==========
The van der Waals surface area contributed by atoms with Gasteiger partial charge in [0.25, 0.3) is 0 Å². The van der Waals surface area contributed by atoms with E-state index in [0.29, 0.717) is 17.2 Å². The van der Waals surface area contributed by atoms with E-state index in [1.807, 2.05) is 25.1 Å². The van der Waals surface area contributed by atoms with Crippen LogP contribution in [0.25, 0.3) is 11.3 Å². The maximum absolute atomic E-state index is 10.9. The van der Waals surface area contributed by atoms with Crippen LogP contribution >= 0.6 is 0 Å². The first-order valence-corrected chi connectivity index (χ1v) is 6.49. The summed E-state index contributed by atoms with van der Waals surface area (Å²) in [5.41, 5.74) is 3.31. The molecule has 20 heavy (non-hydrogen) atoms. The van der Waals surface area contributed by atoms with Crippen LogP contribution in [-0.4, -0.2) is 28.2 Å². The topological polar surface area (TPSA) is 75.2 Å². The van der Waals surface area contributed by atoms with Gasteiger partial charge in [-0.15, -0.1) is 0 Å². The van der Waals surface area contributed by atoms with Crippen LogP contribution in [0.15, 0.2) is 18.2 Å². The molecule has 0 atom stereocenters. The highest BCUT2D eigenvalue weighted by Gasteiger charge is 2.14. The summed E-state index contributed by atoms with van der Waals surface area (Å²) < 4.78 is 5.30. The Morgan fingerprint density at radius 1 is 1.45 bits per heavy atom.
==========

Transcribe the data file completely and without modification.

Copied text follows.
The van der Waals surface area contributed by atoms with Gasteiger partial charge in [0.25, 0.3) is 0 Å². The van der Waals surface area contributed by atoms with E-state index in [0.29, 0.717) is 17.2 Å². The van der Waals surface area contributed by atoms with E-state index in [1.807, 2.05) is 25.1 Å². The van der Waals surface area contributed by atoms with Crippen LogP contribution in [0.25, 0.3) is 11.3 Å². The maximum absolute atomic E-state index is 10.9. The van der Waals surface area contributed by atoms with Crippen LogP contribution >= 0.6 is 0 Å². The first-order valence-corrected chi connectivity index (χ1v) is 6.49. The summed E-state index contributed by atoms with van der Waals surface area (Å²) in [5.41, 5.74) is 3.31. The molecule has 20 heavy (non-hydrogen) atoms. The van der Waals surface area contributed by atoms with Crippen LogP contribution in [-0.4, -0.2) is 28.2 Å². The topological polar surface area (TPSA) is 75.2 Å². The van der Waals surface area contributed by atoms with Gasteiger partial charge in [-0.15, -0.1) is 0 Å². The van der Waals surface area contributed by atoms with Crippen LogP contribution in [0.15, 0.2) is 18.2 Å². The molecule has 0 atom stereocenters. The highest BCUT2D eigenvalue weighted by Gasteiger charge is 2.14. The summed E-state index contributed by atoms with van der Waals surface area (Å²) < 4.78 is 5.30. The Morgan fingerprint density at radius 1 is 1.45 bits per heavy atom.